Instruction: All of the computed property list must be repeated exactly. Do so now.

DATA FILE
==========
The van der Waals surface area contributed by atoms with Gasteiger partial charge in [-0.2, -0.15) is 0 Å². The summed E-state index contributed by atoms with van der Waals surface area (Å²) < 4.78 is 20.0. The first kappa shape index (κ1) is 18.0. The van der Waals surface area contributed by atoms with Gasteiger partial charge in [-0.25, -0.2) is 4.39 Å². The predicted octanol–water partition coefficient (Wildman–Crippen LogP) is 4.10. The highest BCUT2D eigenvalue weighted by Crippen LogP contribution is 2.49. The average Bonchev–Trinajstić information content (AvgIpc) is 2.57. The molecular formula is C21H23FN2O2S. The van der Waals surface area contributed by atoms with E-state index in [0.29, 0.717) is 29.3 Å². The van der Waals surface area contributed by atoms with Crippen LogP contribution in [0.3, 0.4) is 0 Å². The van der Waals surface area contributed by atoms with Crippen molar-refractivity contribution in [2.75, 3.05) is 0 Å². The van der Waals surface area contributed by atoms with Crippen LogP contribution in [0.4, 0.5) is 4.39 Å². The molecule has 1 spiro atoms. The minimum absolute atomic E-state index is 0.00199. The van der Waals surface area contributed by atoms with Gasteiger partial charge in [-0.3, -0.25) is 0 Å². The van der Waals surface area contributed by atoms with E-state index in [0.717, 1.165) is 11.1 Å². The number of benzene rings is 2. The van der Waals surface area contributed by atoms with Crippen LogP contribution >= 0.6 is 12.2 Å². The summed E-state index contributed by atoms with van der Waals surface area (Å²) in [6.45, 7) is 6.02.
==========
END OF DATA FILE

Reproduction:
The van der Waals surface area contributed by atoms with Gasteiger partial charge in [-0.2, -0.15) is 0 Å². The summed E-state index contributed by atoms with van der Waals surface area (Å²) < 4.78 is 20.0. The first kappa shape index (κ1) is 18.0. The van der Waals surface area contributed by atoms with Gasteiger partial charge in [-0.25, -0.2) is 4.39 Å². The predicted octanol–water partition coefficient (Wildman–Crippen LogP) is 4.10. The highest BCUT2D eigenvalue weighted by Crippen LogP contribution is 2.49. The average Bonchev–Trinajstić information content (AvgIpc) is 2.57. The molecular formula is C21H23FN2O2S. The van der Waals surface area contributed by atoms with E-state index in [0.29, 0.717) is 29.3 Å². The van der Waals surface area contributed by atoms with Crippen LogP contribution in [0.3, 0.4) is 0 Å². The van der Waals surface area contributed by atoms with Crippen molar-refractivity contribution in [2.75, 3.05) is 0 Å². The van der Waals surface area contributed by atoms with Crippen LogP contribution in [0.4, 0.5) is 4.39 Å². The molecule has 1 spiro atoms. The minimum absolute atomic E-state index is 0.00199. The van der Waals surface area contributed by atoms with Gasteiger partial charge in [-0.3, -0.25) is 0 Å². The van der Waals surface area contributed by atoms with E-state index in [0.717, 1.165) is 11.1 Å². The number of benzene rings is 2. The van der Waals surface area contributed by atoms with Crippen LogP contribution >= 0.6 is 12.2 Å². The summed E-state index contributed by atoms with van der Waals surface area (Å²) in [6.45, 7) is 6.02.